Resisitivity Through Copper Wire

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Measuring the Resistivity of Copper Wire of Different Lengths In this report I will be writing about the experiment I will conduct on copper wire of different lengths. The dependent variable I will be measuring is the resistance of the Copper wire. To do this experiment, one needs to obtain measurements with a high degree of accuracy, taking care of the equipment they use and measuring each value to a certain degree of accuracy for all results. The problem with measuring the resistivity of Copper wire is due to the properties of copper as a material. Copper naturally has a low resistance due to it being a superconductor, meaning that it only has a resistance of minute amounts. As it has this property, it is important to use a copper wire specimen that is long enough and thin enough to have an appreciable resistance. The normal value for the resistivity of copper is about 10-8Ωm. A 1m length of copper wire with a cross sectional area of 1mm² (10-6m²) can be predicted to have a resistance of 0.01Ω. This can be calculated by using the resistance formula of: R=ρlA≈ 10-8 Ωm x 1m10-6m2=10-2Ω

The wire I will use is going to be thinner than this and will vary in length from 0.2-1.0 metres with a difference of 0.2m from the previous wire specimen. In total I will have 5 different lengths. Apparatus:

* Voltmeter- Accuracy stated as (± 0.5% Read. + 1dgt) in the user manual * Ammeter- Accuracy stated as (± 1.2% Read. + 1dgt) in the user manual * Battery Supply of 6V
* Copper Wire
* 1m Ruler in cm
* Scissors
* Electrical Wires
* Crocodile clips
* Micrometer

Method:
The following procedure described below is how I intend to gain my results: 1. I will measure out the different lengths of copper wire I intend to use using a millimetre ruler to gain the most accurate results I can. 2. Once the lengths are cut, the diameter of the copper wire I am using must be measured. To gain the most accurate result, I will use a micrometer and measure the diameter in several places on the wire and take an average value from these readings to work out the average cross sectional area. 3. I will connect the first length of wire into an electrical circuit, making sure that current can flow through the entire length of the copper wire connected. The circuit will look like this diagram:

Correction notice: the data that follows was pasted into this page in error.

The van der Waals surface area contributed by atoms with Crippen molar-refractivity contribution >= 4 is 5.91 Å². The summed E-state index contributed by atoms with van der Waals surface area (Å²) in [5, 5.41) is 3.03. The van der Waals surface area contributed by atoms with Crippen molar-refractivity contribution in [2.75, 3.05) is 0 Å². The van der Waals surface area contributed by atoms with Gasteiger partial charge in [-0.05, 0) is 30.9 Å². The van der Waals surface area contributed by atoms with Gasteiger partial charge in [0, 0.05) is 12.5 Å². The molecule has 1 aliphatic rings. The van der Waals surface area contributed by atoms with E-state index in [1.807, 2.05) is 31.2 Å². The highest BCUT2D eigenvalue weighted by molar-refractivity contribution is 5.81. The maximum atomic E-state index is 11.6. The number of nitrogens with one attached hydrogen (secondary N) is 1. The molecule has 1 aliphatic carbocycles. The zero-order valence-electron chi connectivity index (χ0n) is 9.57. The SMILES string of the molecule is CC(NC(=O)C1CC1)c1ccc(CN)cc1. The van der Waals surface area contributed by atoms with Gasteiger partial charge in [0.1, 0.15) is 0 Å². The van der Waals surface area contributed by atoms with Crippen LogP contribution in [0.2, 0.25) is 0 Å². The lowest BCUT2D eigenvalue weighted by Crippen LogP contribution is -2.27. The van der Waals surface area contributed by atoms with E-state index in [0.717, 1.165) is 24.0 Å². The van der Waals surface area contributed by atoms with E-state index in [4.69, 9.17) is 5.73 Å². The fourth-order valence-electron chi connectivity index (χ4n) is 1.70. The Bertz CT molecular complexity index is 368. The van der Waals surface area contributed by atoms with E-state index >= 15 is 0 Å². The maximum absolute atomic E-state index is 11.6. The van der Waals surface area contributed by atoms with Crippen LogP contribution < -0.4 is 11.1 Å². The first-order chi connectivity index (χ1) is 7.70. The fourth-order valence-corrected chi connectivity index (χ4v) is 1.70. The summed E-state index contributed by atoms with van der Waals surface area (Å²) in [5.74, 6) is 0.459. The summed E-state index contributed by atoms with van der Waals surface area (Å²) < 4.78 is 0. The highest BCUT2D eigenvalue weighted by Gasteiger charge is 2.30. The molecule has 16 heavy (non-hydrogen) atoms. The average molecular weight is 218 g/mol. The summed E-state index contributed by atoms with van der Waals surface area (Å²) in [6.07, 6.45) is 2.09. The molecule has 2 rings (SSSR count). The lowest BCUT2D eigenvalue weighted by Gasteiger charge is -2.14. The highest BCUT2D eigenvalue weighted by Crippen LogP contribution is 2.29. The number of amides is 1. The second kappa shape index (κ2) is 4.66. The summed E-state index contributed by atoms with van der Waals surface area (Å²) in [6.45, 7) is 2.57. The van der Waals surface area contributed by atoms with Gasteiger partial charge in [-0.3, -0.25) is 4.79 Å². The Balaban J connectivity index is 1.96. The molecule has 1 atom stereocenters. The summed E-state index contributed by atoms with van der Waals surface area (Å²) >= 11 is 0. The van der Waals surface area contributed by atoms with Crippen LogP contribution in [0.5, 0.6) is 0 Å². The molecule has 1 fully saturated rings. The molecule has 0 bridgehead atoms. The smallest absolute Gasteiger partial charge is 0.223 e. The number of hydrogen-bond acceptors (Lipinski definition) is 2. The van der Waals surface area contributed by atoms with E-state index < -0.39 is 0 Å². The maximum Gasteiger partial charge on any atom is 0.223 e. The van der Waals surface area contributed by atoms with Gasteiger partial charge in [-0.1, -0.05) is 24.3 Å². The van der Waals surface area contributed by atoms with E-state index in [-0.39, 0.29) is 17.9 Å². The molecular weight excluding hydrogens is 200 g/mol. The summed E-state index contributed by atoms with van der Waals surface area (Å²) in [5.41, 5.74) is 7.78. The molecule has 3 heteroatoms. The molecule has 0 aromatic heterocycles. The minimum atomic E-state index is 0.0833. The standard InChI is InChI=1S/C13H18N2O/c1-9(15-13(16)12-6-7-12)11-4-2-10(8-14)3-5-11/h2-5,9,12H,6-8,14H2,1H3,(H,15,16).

V
V

A
A

4. The voltage will be recorded across the wire and the current running through it. 5. To find the resistance of the wire I will use the formula V=IR. 6. The resistivity can then be worked out using the formula: ρ=RAL where R is the resistance calculated, A is the cross sectional area of the copper wire calculated and L is the length of the copper wire. The measurements shall be recorded in the following table shown below:

Resistivity of Wire
The physical properties of a wire can either be categorised as being an intrinsic property or an extrinsic property. The difference between the two categories of properties is that intrinsic properties do not depend on the amount of material that is present, whereas extrinsic properties do depend on the amount of material that is present. In the following investigation of the resistivity of copper wire, one could say that the value of the voltage, resistance and current are all intrinsic properties of the copper wire. The extrinsic value of the copper wire would be its resistivity. The resistivity of the copper wire will be dependent on the material itself, which is copper. The resistivity of a material can be defined as the resistance of a 1m length with 1m² cross-sectional area. As the resistivity of material depends mainly on the properties of the material itself, each material whether it is copper or pure silicon has its own resistivity coefficient. The coefficient for copper is 1.72 × 10-8Ωm. This value may seem very small for resistivity, but if one were to know that copper is classed as a superconductor meaning that it conducts electricity extremely...
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